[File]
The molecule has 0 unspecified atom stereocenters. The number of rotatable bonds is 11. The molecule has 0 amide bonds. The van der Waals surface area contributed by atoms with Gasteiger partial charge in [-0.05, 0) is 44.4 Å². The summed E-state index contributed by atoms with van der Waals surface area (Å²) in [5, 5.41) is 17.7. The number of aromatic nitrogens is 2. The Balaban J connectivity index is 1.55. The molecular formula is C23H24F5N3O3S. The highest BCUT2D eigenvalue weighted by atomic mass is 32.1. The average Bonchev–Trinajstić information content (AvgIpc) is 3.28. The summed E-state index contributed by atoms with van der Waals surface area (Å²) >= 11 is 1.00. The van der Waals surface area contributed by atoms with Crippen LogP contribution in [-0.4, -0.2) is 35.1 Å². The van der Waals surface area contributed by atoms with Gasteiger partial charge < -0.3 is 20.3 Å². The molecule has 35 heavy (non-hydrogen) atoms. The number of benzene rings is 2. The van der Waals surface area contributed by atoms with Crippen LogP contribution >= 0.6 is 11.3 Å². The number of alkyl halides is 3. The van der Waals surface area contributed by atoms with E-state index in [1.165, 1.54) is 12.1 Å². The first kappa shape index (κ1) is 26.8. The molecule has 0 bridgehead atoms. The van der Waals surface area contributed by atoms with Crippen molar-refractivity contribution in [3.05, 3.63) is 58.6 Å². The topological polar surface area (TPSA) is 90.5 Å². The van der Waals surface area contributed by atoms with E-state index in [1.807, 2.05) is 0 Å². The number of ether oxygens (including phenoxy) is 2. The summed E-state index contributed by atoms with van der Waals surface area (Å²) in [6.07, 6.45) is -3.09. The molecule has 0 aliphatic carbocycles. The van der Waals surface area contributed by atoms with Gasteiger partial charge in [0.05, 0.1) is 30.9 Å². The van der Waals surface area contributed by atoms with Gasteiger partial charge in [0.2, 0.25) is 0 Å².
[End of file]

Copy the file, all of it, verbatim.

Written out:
The molecule has 0 unspecified atom stereocenters. The number of rotatable bonds is 11. The molecule has 0 amide bonds. The van der Waals surface area contributed by atoms with Gasteiger partial charge in [-0.05, 0) is 44.4 Å². The summed E-state index contributed by atoms with van der Waals surface area (Å²) in [5, 5.41) is 17.7. The number of aromatic nitrogens is 2. The Balaban J connectivity index is 1.55. The molecular formula is C23H24F5N3O3S. The highest BCUT2D eigenvalue weighted by atomic mass is 32.1. The average Bonchev–Trinajstić information content (AvgIpc) is 3.28. The summed E-state index contributed by atoms with van der Waals surface area (Å²) >= 11 is 1.00. The van der Waals surface area contributed by atoms with Crippen LogP contribution in [-0.4, -0.2) is 35.1 Å². The van der Waals surface area contributed by atoms with Gasteiger partial charge < -0.3 is 20.3 Å². The molecule has 35 heavy (non-hydrogen) atoms. The number of benzene rings is 2. The van der Waals surface area contributed by atoms with Crippen LogP contribution >= 0.6 is 11.3 Å². The number of alkyl halides is 3. The van der Waals surface area contributed by atoms with E-state index in [1.165, 1.54) is 12.1 Å². The first kappa shape index (κ1) is 26.8. The molecule has 0 bridgehead atoms. The van der Waals surface area contributed by atoms with Crippen molar-refractivity contribution in [3.05, 3.63) is 58.6 Å². The topological polar surface area (TPSA) is 90.5 Å². The van der Waals surface area contributed by atoms with E-state index in [1.807, 2.05) is 0 Å². The number of ether oxygens (including phenoxy) is 2. The summed E-state index contributed by atoms with van der Waals surface area (Å²) in [6.07, 6.45) is -3.09. The molecule has 0 aliphatic carbocycles. The van der Waals surface area contributed by atoms with Gasteiger partial charge in [0.05, 0.1) is 30.9 Å². The van der Waals surface area contributed by atoms with Gasteiger partial charge in [0.2, 0.25) is 0 Å².